It was calculated that the rehabilitation of the trestle would cost $5.7 million. This rehabilitation option met many of the CVRD's objectives for increasing recreation, tourism and economic opportunities. The rehabilitation work will replace unsound timbers, reinforce structural piers and build a new 614-foot walkway atop the structure for hikers, runners, cyclists and equestrians, as well as ensure that the historic characteristics of this wonderful structure are preserved for the community and tourists.

The cost to rehabilitate the Trestle is a large sum, but there would be benefits brought on by the rehabilitation of the Kinsol Trestle. The Kinsol Trestle is one of the few accessible and visible reminders of the early mining and logging industries that are so much a part of the Cowichan Valley heritage, and increased tourism and recreation would create long-term economic and recreational benefits in the community. The rehabilitation would also generate over 22 years of employment for the local population with direct and indirect work on the Trestle,engineering and project management.

The provincial government recognized the rehabilitation of the Trestle as a valuable commitment for the community, and committed $4.1 million to the rehabilitation project. Another $2 million is needed to reach the total cost of $5.7 million.

The official reopening of the trestle was July 28, 2011.<http://www.shawniganlakemuseum.com/kinsol.html>

The Kinsol Trestle Capital Campaign[edit]

With the recognition that the Kinsol Trestle would be preserved and rehabilitated, an official community based campaign was created in order to promote the Trestle and to raise the remaining $2 million necessary to complete the Kinsol Trestle.

An official fundraising campaign was launched in June 2009 in order to raise the remainder of the funds needed to rehabilitate the Trestle. The official Save the Historic Kinsol Trestle Campaign came through with the support of the Cowichan Foundation and the Cowichan Valley Regional District (CVRD). The campaign was launched on June 10, 2009, and donations have steadily been coming in from across the country since the official kickoff. While the support from the community has been significant, much more is still needed.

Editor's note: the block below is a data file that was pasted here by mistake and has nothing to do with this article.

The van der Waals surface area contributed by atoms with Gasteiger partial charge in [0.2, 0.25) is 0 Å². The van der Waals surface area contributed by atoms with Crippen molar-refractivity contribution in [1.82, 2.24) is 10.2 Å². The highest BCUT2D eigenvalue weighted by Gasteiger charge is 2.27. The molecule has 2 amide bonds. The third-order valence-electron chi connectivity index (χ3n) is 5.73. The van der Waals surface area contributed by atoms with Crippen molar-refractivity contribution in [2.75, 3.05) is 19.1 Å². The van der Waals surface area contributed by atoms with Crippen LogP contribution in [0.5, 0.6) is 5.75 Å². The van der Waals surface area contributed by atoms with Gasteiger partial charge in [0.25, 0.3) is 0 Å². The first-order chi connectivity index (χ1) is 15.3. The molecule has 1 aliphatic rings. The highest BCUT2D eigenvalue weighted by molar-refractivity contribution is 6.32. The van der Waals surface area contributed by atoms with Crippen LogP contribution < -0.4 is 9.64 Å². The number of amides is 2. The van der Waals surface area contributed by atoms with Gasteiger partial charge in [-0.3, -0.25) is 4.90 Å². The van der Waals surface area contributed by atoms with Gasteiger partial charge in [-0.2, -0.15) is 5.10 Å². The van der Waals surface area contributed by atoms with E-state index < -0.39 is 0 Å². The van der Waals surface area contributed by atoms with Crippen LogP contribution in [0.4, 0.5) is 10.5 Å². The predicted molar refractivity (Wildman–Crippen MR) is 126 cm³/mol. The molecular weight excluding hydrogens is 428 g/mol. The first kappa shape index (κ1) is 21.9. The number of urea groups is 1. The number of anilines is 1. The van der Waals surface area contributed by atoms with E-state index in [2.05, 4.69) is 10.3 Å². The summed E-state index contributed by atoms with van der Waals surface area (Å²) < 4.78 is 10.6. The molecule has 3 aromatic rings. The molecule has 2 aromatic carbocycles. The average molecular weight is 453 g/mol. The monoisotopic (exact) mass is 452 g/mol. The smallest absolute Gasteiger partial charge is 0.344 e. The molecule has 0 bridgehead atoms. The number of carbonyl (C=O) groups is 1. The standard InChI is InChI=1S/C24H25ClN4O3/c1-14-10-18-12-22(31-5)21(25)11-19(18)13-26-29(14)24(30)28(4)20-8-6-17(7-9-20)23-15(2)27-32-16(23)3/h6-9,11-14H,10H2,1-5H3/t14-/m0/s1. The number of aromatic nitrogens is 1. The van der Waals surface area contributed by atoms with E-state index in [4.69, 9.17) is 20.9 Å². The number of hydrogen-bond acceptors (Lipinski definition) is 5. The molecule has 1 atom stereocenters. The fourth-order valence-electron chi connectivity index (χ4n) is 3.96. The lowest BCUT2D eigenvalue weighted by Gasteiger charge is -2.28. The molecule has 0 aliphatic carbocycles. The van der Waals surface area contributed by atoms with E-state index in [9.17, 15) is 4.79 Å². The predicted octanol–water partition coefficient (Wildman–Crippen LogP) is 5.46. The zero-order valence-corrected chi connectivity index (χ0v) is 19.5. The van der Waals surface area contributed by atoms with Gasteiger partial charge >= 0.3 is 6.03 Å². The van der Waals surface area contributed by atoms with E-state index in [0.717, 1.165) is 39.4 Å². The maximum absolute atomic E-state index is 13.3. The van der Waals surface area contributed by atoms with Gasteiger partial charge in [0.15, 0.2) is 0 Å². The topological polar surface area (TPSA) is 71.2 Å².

Construction on the Trestle is scheduled to begin in the spring of 2010, with the trestle and trail opening planned for early summer, 2011.

The Trestle reopened to the public after major renovation on July 28, 2011. It is now forms a part of the Trans Canada Trail.[1]

Opposition to Rehabilitation[edit]

Some[who?] wondered whether the huge costs of restoring the trestle to its original form was justified. They questioned the heritage value of the structure, considering it is less than 90 years old and operated for less than 60. They suggested that the amount of heavy timbers required to support a fully loaded logging train, with its grade and curve design limitations, may not be justified for a recreational trail crossing designed for bicycles and pedestrians. The huge trees felled for the original have long disappeared from the area, and replacements were expected to be obtained from the few remaining old growth stands on the Island. The creosote that was used to preserve the original timbers is no longer allowed in environmentally sensitive areas, and alternatives were thought to pose their own problems. They suggested that ongoing maintenance costs would be considerable.

Alternatives that could have been considered include a modern, light-weight suspension bridge. Such a structure (metal or concrete) would be designed to be safer and require significantly less maintenance, while providing similar scenic views. See, for example, the Humber Bay Arch Bridge or a bridge near Itako, Japan.[2]

Gallery[edit]

See also[edit]

References[edit]

  1. ^ http://www.cbc.ca/news/canada/british-columbia/story/2011/07/29/bc-kinsol-tressle.html
  2. ^ bridge near Itako, Japan

External links[edit]